Chapter 24 – Colossians Atonement Passages

Author: Kevin George

This book is a work in progress. Posts on this blog are to enable readers to examine the manuscript and make commentary. These blog posts are NOT the final version!

Colossians 1:14 “In whom we have redemption, the forgiveness of sins.”

The key words are, “redemption” (apolytrōsin, Gr. 629) and “forgiveness”  (aphesin, Gr. 859).

The word “apolytrōsin” means “to release”, or to “free from”. (See Chapter 10 of this book for additional research about the word “redeem”.) This is how that word is used in Hebrews 11:35, “Some were tortured, refusing to accept release…”.Yes, it can be used in a commercial sense where a buyer frees the purchase from its prior owner, but the action of the word points to being released, and not the transaction itself. 

The word “aphesin” means “sent away, released”. It can mean forgiveness in the sense of being released from an obligation, but the act of being released comes first, and the forgiveness would be a byproduct of that release. Furthermore, a careful reading of the passage shows that it is “we” who have “redemption, the release of sins”, not God. Jesus enabled us to released, not God who is released from some inability to forgive our sins.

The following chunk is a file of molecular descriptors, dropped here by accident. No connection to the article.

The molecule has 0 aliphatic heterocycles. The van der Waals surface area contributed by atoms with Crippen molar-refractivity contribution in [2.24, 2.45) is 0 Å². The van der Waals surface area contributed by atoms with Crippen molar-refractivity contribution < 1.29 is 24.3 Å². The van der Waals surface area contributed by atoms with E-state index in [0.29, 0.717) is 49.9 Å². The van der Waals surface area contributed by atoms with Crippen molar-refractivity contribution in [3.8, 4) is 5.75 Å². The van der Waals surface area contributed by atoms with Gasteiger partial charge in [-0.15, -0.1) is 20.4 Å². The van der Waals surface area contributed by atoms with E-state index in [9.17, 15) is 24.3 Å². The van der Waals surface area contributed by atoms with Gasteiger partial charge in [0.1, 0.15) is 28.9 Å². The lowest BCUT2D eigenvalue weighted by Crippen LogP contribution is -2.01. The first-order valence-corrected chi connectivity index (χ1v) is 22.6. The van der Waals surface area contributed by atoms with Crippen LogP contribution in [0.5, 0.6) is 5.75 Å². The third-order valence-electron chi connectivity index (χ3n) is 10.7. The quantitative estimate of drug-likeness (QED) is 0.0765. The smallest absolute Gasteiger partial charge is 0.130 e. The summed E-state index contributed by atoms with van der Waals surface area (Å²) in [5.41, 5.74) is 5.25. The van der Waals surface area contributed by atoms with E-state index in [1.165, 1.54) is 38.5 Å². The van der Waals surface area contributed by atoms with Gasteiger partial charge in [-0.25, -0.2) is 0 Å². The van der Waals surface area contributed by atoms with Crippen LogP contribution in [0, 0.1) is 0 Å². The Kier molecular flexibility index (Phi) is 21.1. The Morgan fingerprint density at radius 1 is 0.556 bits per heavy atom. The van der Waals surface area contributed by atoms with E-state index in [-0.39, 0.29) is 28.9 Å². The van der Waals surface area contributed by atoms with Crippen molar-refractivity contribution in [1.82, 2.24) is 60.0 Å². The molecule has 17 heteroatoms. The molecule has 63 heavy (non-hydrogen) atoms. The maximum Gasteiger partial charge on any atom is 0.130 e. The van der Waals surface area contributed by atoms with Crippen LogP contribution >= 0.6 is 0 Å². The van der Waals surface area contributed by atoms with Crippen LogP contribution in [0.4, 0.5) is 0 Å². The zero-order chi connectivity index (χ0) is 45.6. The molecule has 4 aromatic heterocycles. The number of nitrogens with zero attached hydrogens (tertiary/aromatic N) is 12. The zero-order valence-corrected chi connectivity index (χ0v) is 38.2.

Based on the above, an alternate translation of Colossians 1:14 would be, “In whom we have freedom through his blood, the release/letting go of sins.”

Colossians 2:13-16 “When you were dead in your transgressions and the uncircumcision of your flesh, He made you alive together with Him, having forgiven us all our transgressions, having canceled out the certificate of debt consisting of decrees against us, which was hostile to us; and He has taken it out of the way, having nailed it to the cross. When He had disarmed the rulers and authorities, He made a public display of them, having triumphed over them through Him. Therefore no one is to act as your judge in regard to food or drink or in respect to a festival or a new moon or a Sabbath day”

The word “forgiven” in verse 13 is the Greek word “charisamenos”, which is “to show favor”. The favor is in releasing us from “paraptōmata”, the errors or failings of the decrees. The point is not a payment to get God to forgive us, but rather that Jesus showed that the decrees are inferior to loyalty to God, as he showed by overcoming them.